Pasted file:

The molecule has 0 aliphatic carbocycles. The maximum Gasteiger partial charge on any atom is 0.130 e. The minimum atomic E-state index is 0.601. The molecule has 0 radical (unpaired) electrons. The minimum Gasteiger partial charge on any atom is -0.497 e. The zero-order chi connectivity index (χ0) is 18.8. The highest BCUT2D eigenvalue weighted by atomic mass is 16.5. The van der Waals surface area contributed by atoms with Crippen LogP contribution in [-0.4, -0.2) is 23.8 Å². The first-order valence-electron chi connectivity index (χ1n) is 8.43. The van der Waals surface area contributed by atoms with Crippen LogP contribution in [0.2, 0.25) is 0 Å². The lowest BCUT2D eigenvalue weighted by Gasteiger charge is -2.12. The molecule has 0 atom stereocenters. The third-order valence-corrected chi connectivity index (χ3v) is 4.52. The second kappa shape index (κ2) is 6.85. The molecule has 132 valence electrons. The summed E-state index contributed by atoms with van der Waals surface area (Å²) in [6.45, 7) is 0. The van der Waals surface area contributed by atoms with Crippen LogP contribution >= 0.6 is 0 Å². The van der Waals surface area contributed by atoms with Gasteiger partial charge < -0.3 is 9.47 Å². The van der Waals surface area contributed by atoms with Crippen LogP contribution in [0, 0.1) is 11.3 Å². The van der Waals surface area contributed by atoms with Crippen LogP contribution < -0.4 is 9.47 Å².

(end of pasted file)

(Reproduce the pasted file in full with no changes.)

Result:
The molecule has 0 aliphatic carbocycles. The maximum Gasteiger partial charge on any atom is 0.130 e. The minimum atomic E-state index is 0.601. The molecule has 0 radical (unpaired) electrons. The minimum Gasteiger partial charge on any atom is -0.497 e. The zero-order chi connectivity index (χ0) is 18.8. The highest BCUT2D eigenvalue weighted by atomic mass is 16.5. The van der Waals surface area contributed by atoms with Crippen LogP contribution in [-0.4, -0.2) is 23.8 Å². The first-order valence-electron chi connectivity index (χ1n) is 8.43. The van der Waals surface area contributed by atoms with Crippen LogP contribution in [0.2, 0.25) is 0 Å². The lowest BCUT2D eigenvalue weighted by Gasteiger charge is -2.12. The molecule has 0 atom stereocenters. The third-order valence-corrected chi connectivity index (χ3v) is 4.52. The second kappa shape index (κ2) is 6.85. The molecule has 132 valence electrons. The summed E-state index contributed by atoms with van der Waals surface area (Å²) in [6.45, 7) is 0. The van der Waals surface area contributed by atoms with Crippen LogP contribution >= 0.6 is 0 Å². The van der Waals surface area contributed by atoms with Gasteiger partial charge < -0.3 is 9.47 Å². The van der Waals surface area contributed by atoms with Crippen LogP contribution in [0, 0.1) is 11.3 Å². The van der Waals surface area contributed by atoms with Crippen LogP contribution < -0.4 is 9.47 Å².